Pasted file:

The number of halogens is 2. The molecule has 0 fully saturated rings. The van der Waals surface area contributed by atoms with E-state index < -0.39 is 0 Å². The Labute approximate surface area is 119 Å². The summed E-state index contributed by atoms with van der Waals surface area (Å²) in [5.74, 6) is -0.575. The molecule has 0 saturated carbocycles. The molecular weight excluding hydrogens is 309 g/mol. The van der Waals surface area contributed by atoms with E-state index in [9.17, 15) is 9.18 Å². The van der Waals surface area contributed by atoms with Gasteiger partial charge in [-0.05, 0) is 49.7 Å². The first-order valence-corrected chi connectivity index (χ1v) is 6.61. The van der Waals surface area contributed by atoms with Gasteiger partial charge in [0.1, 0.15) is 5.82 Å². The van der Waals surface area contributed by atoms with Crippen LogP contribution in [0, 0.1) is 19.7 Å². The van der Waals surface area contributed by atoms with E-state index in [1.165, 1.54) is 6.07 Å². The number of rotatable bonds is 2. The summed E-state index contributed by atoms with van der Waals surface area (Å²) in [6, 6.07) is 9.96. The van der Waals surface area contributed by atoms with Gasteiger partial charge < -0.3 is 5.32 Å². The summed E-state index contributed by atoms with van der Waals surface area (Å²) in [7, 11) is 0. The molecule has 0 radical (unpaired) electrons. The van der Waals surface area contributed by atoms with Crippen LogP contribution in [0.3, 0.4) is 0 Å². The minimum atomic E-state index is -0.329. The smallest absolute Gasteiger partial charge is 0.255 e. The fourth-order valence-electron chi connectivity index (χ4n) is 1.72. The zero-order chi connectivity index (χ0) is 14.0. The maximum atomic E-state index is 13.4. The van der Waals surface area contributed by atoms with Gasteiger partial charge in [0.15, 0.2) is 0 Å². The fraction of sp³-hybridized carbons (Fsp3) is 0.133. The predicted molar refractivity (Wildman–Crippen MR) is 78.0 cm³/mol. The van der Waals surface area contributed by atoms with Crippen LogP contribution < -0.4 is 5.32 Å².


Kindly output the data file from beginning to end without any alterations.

The number of halogens is 2. The molecule has 0 fully saturated rings. The van der Waals surface area contributed by atoms with E-state index < -0.39 is 0 Å². The Labute approximate surface area is 119 Å². The summed E-state index contributed by atoms with van der Waals surface area (Å²) in [5.74, 6) is -0.575. The molecule has 0 saturated carbocycles. The molecular weight excluding hydrogens is 309 g/mol. The van der Waals surface area contributed by atoms with E-state index in [9.17, 15) is 9.18 Å². The van der Waals surface area contributed by atoms with Gasteiger partial charge in [-0.05, 0) is 49.7 Å². The first-order valence-corrected chi connectivity index (χ1v) is 6.61. The van der Waals surface area contributed by atoms with Gasteiger partial charge in [0.1, 0.15) is 5.82 Å². The van der Waals surface area contributed by atoms with Crippen LogP contribution in [0, 0.1) is 19.7 Å². The van der Waals surface area contributed by atoms with E-state index in [1.165, 1.54) is 6.07 Å². The number of rotatable bonds is 2. The summed E-state index contributed by atoms with van der Waals surface area (Å²) in [6, 6.07) is 9.96. The van der Waals surface area contributed by atoms with Gasteiger partial charge < -0.3 is 5.32 Å². The summed E-state index contributed by atoms with van der Waals surface area (Å²) in [7, 11) is 0. The molecule has 0 radical (unpaired) electrons. The van der Waals surface area contributed by atoms with Crippen LogP contribution in [0.3, 0.4) is 0 Å². The minimum atomic E-state index is -0.329. The smallest absolute Gasteiger partial charge is 0.255 e. The fourth-order valence-electron chi connectivity index (χ4n) is 1.72. The zero-order chi connectivity index (χ0) is 14.0. The maximum atomic E-state index is 13.4. The van der Waals surface area contributed by atoms with Gasteiger partial charge in [0.15, 0.2) is 0 Å². The fraction of sp³-hybridized carbons (Fsp3) is 0.133. The predicted molar refractivity (Wildman–Crippen MR) is 78.0 cm³/mol. The van der Waals surface area contributed by atoms with Crippen LogP contribution < -0.4 is 5.32 Å².